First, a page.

Summer’s here and the learning never stops! Sure no one wants to even think about school during July and August. I understand that. But if your son or daughter struggles in school with organization, planning or focusing long enough to get through homework, then you might want to build some of their executive function skills this summer while having some fun. Below are three executive function skills with some activities you can do to strengthen them. Once you start to see your child/teen improving you’ll want to be sure they “transfer” their learning to school and their life by asking questions such as: “How might a stronger memory help in school?” or “What a fun day. Your plan was organized and we had everything we needed. Can you think of any other ways that great planning might be helpful?” Don’t forget to mention whenever you use planning, or working memory strategies so that your son or daughter sees that those skills are used every day.
According to Bloom’s new hierarchy of skills the first step is the ability to remember. Working memory has been defined as being able to hold onto information long enough to use and/or manipulate it. For example, understanding the rules of a new game and being able to play it while keeping track of other players’ moves uses the working memory.
Here are some ideas to increase working memory skills during the summer:
- Write it down! Use a planner, smartphone app (Google Calendar, Color note, Evernote, Remember the Milk, Hiveminder, etc.), or notepad to keep track of events, vacation, etc. so you don’t overburden your working memory.
- Practice setting reminders in your phone for fun things because the summer is less structured.
- Play the “I went to Grandma’s house and I brought my….” game that uses all the letters of the alphabet. Each person must repeat what was said before. I went to Grandma’s house and I brought my apple, blanket, cow, daffodil, etc.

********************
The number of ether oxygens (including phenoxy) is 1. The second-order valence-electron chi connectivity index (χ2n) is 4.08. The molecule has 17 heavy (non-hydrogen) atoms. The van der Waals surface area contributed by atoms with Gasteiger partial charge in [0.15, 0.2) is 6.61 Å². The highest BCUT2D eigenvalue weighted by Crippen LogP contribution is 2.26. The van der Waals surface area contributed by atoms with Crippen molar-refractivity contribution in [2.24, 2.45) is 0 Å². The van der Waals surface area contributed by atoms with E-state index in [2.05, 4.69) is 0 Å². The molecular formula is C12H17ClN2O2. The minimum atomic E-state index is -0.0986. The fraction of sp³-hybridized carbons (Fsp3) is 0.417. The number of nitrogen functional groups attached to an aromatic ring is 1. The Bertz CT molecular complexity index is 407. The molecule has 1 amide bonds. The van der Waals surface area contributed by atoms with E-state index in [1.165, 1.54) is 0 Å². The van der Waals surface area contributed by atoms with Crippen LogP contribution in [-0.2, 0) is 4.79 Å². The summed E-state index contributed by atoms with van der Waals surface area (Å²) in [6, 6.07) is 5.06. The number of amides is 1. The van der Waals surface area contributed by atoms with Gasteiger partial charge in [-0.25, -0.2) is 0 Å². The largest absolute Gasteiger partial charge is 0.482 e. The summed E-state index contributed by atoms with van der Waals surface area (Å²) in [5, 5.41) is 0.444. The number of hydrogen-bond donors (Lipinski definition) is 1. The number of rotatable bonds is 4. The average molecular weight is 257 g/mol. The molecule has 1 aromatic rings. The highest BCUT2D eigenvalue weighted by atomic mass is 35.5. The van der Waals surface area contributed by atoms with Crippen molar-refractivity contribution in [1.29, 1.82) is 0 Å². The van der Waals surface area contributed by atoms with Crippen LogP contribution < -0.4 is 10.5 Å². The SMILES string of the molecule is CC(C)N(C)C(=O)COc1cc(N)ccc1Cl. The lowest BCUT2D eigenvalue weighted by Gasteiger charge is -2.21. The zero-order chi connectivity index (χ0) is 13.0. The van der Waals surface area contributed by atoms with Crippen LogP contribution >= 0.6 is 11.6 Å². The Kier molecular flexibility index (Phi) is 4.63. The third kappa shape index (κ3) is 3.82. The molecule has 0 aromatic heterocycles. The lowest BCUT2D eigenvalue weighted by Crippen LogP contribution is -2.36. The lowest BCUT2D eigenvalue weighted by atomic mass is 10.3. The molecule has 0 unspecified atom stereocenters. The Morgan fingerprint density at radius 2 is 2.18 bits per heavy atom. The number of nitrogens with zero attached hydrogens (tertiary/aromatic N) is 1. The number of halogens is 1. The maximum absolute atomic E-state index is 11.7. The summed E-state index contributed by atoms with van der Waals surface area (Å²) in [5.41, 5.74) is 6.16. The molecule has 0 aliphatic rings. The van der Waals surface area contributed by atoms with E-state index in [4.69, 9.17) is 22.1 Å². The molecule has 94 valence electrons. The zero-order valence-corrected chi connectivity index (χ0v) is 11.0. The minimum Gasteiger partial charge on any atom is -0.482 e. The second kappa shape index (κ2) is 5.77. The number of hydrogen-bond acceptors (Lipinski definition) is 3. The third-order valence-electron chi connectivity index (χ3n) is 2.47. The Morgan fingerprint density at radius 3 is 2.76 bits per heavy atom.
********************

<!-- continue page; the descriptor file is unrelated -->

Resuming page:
- Memorize license plates and repeat them backwards
- Hold a family competition to name the 50 states, presidents or capitals.
- Play card games or Memory type game
- Bake cookies and keep two ingredients in your memory before looking again at the recipe.
Planning skills include the ability to organize your thoughts in a logical manner to accomplish a goal. It requires sequencing and figuring out the individual steps needed to get to completion. Students that struggle with story or essay writing, long term projects or even getting all their homework done may have a weak “planning” skill.
Here are some ideas to build “planning” during the summer:
- As mentioned above, have your child/teen plan out their summer reading and math packet time on a calendar.
- Plan a day trip and include all necessary details. Walk through it to check that everything important is included. Don’t forget museums, historic places, and parks.
- Cook like they do on TV. Get out the ingredients and measure them all out first before beginning. Pick a new recipe and plan the shopping list and determine the cost before going.
- Geocaching – pick where you want to go, what you need to bring with you, etc.
- Pack for a day at the beach or camp – check before leaving that everything is included. Start with the end in mind.
- Puzzles and brain teasers are fun. For the young ones “find the differences” activities involve creating a plan of where to look in an organized manner that you’ll need to show them. How will they put together a puzzle that doesn’t have any straight edges?
- Discuss their video game strategies with them. Have them explain their approach. Better yet, play with them and discuss as you go.
- Plan a scavenger hunt
- Build a bird house or race car (Lowe’s sells kits for kids)
Time management starts by developing time awareness. Here are a few suggestions for activities that will get the family going and develop an understanding of time:
- Time activities like emptying the dishwasher, setting the table, feeding the dog, reading 10 pages, etc. after your child/teen has estimated how long it will take.
- Create an obstacle course and post the times to beat (give younger kids a few minute cushion).
- Hold the family “Olympic games” and have everyone compete against themselves over the course of a few weeks.
- How many baskets/goals can they get in one minute? Jump rope for one minute.
- Start a monopoly game or “Life” and play for an hour each night until someone wins.